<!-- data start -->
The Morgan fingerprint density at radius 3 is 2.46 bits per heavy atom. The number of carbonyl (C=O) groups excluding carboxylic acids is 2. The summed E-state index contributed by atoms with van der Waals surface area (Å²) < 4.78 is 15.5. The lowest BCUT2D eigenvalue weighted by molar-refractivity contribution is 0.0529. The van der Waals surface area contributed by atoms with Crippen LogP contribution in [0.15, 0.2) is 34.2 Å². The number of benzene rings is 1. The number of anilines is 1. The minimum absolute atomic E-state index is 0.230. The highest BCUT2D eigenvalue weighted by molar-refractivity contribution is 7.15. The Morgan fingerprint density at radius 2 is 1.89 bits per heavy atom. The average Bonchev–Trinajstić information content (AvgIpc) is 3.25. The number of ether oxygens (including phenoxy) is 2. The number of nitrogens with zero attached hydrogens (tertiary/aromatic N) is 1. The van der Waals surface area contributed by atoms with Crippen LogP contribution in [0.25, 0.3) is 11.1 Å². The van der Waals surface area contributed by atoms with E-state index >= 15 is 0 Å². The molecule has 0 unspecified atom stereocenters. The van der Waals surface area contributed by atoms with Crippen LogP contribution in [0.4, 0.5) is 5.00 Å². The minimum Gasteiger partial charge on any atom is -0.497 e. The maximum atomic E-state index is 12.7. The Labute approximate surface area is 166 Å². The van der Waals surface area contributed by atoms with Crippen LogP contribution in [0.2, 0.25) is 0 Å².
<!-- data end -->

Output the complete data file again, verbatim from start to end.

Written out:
The Morgan fingerprint density at radius 3 is 2.46 bits per heavy atom. The number of carbonyl (C=O) groups excluding carboxylic acids is 2. The summed E-state index contributed by atoms with van der Waals surface area (Å²) < 4.78 is 15.5. The lowest BCUT2D eigenvalue weighted by molar-refractivity contribution is 0.0529. The van der Waals surface area contributed by atoms with Crippen LogP contribution in [0.15, 0.2) is 34.2 Å². The number of benzene rings is 1. The number of anilines is 1. The minimum absolute atomic E-state index is 0.230. The highest BCUT2D eigenvalue weighted by molar-refractivity contribution is 7.15. The Morgan fingerprint density at radius 2 is 1.89 bits per heavy atom. The average Bonchev–Trinajstić information content (AvgIpc) is 3.25. The number of ether oxygens (including phenoxy) is 2. The number of nitrogens with zero attached hydrogens (tertiary/aromatic N) is 1. The van der Waals surface area contributed by atoms with Crippen LogP contribution in [0.25, 0.3) is 11.1 Å². The van der Waals surface area contributed by atoms with E-state index >= 15 is 0 Å². The molecule has 0 unspecified atom stereocenters. The van der Waals surface area contributed by atoms with Crippen LogP contribution in [0.4, 0.5) is 5.00 Å². The minimum Gasteiger partial charge on any atom is -0.497 e. The maximum atomic E-state index is 12.7. The Labute approximate surface area is 166 Å². The van der Waals surface area contributed by atoms with Crippen LogP contribution in [0.2, 0.25) is 0 Å².